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Ten Thousand Private Investigators

We were featured in a documentary film called: “Ten thousand private eyes”, broadcast on BBC2 on the 22nd March 2000. The times dryly said that the documentary was: “A look at the work of the thousands of private detectives in Britain, revealing their methods and the role they play in society”, the Times also said that “The figure is the upper end of the estimate of private detectives at work in Britain. David Hervey’s film is not about the grubby stereotype beloved of low-budget television series, but rather a somewhat romantic view of the private eye as a modern samurai figure”.

The film had a fantastically moody music score which was voiced over. One Private Eye was portrayed as a surveillance expert. Other investigators were: Locating errant husbands, tracking down missing children, investigating espionage and frauds.

The Guardian picked up on an interesting angle: “Private investigators must have a skewed view of human behaviour, as they tend to see people at their worst: having affairs, stealing from their bosses, devising insurance scams and the like. This cool insight into their work raises many questions, but they quickly get lost among the pi’s enthralling stories. They’re obviously proud of their work, and they must be grateful for the fact that there are so many stupid people out there whose tracks are ridiculously easy to trace”.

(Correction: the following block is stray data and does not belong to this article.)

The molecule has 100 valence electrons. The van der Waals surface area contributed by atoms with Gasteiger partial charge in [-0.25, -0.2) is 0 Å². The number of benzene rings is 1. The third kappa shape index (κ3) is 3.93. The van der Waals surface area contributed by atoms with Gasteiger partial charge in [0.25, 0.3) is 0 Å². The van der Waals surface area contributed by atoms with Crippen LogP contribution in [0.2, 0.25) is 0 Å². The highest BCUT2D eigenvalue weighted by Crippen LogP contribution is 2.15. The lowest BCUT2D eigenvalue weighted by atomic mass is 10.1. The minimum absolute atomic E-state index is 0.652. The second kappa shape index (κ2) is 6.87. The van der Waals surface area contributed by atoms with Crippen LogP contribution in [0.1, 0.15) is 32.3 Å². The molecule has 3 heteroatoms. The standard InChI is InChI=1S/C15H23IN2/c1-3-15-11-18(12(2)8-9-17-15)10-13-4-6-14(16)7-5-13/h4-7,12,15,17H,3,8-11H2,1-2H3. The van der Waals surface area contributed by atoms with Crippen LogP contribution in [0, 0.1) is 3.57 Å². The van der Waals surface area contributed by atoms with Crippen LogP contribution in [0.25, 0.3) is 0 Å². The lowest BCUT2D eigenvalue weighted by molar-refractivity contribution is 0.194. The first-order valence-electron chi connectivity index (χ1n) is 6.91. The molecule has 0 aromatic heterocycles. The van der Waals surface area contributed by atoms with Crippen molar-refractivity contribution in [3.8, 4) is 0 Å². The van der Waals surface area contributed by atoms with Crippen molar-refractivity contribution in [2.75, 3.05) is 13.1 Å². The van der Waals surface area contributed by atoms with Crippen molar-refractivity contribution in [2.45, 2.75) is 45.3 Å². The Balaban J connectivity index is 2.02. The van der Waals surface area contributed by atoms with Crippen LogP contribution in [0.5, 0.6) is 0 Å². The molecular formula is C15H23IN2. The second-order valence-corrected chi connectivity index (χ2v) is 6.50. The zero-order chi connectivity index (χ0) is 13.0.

A lot of the investigators that were featured seem to have left the profession, but, if you are still around, please get in touch.

Two quick points: The number of active Private Investigators in the UK is now estimated to be around: 2,500, but, it is all about, “Definitions”, and a, “Wide definition”, of the many roles and skills a Private Investigator has probably brings the total number active in the: “Investigatory Process”, to near to the 10,000 estimate….

I liked the way the Times defined the modern day investigator as a: “Samurai Figure”. The Samurai were part of the military class of feudal Japan and were much respected in their day – they had a code of honor and were extremely well read and educated – just like our graduates from Private Investigator Training UK!

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